DETERMINED: the voices of 20 women human rights defenders

December 21, 2015

In order to match moral obligation with political declarations, the Global Fund for Women launched a new online campaign in October 2015 called Determined. Featuring the voices and stories of 20 courageous women human rights defenders from around the world, Determined raises awareness of global situations — from forced marriage and domestic violence to the denial of girls to receive education and the exclusion of women from political processes. The campaign recognizes the crucial role defenders play in effectively eliminating what continues to be the most acceptable human rights violation, the violence that prevents women from having fully realized and fully dignified lives.

On the occasion of international human rights day, Samina Ali (www.twitter.com/GroundbreakHers) in the Huffington Post of 11 December 2015 highlighted four of the 20 women human rights defenders in the campaign:

1. Nilce Naira Nascimento, Brazil
Article 23 of UDHR: Everyone, without any discrimination, has the right to equal pay for equal work.

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Nilce responds to Brazil’s strong racial divide and inequality through her work with CRIOLA, a women’s rights organization led by black women who work with other Afro-Brazilian women and girls in the poorest areas of Rio de Janeiro to empower them to combat this rampant racism and improve the living standards for the Afro-Brazilian community.

2. Swastika TamaNg, Nepal
Article 3: Everyone has the right to life, liberty and security of person.

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When Swastika came out as a transgender woman five years ago, her father disowned her and she had to leave home. With little education, she had no job prospects so she turned to being a sex worker. Through her involvement with Mitini Nepal, an LGBTQI support and advocacy group, she was able to understand her gender identity and is now working to achieve human rights for LGBTQI people in Nepal, where existing laws protecting LGBTQI’s rights are rarely enforced.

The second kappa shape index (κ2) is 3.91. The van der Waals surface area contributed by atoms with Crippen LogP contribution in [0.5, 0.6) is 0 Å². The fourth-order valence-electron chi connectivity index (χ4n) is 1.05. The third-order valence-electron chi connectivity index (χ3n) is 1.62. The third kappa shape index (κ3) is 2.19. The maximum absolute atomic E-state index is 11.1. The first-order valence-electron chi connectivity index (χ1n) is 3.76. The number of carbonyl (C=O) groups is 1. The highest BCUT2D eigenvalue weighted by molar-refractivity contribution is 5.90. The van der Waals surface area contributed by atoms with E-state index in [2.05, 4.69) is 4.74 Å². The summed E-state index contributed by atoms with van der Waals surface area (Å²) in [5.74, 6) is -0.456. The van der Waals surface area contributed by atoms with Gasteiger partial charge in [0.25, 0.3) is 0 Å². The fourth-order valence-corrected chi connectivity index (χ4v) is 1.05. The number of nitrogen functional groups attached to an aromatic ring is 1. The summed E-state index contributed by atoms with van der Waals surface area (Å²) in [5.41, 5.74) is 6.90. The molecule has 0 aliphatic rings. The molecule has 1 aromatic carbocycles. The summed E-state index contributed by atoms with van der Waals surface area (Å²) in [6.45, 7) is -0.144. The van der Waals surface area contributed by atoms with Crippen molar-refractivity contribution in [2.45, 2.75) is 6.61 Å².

3. Asipa Musaeva, Kyrgyzstan
Article 2: Everyone is entitled to all the rights and freedoms set forth in this Declaration, without distinction of any kind, such as race, color, sex, language, religion, political or other opinion, national or social origin, property, birth or other status.

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At the young age of 17, Asipa was in an accident that severely injured her hip, leaving her permanently disabled. She found that perceptions around her disability made it difficult for her to find a job, or to be treated with dignity by those around her. She founded the Republican Independent Association of Women with Disabilities of Kyrgyzstan. In the face of tremendous obstacles, including her arrest, she and her group advocated for public spaces to be accessible for people with disabilities. The law was ultimately adopted, and today Asipa and her organization continue to advocate on behalf of people with disabilities

4. Nela Pamukovic, Croatia
Article 5: No one shall be subjected to torture or to cruel, inhuman or degrading treatment or punishment.

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In 1992, Nela co-founded the Centre for Women War Victims (ROSA) during the Bosnian war, when rape was used as a weapon to terrorize communities and intimidate women. Now, more than 20 years later, women survivors of rape are still healing from the trauma and stigma of their experience. ROSA provides women with a safe space to share their stories, and their advocacy led the Croatian parliament to pass the first law in the country recognizing rape as a war crime.

see also: https://thoolen.wordpress.com/tag/women-human-rights-defenders/

Source: This Human Rights Day, Fight for Human Rights in New Ways | Samina Ali

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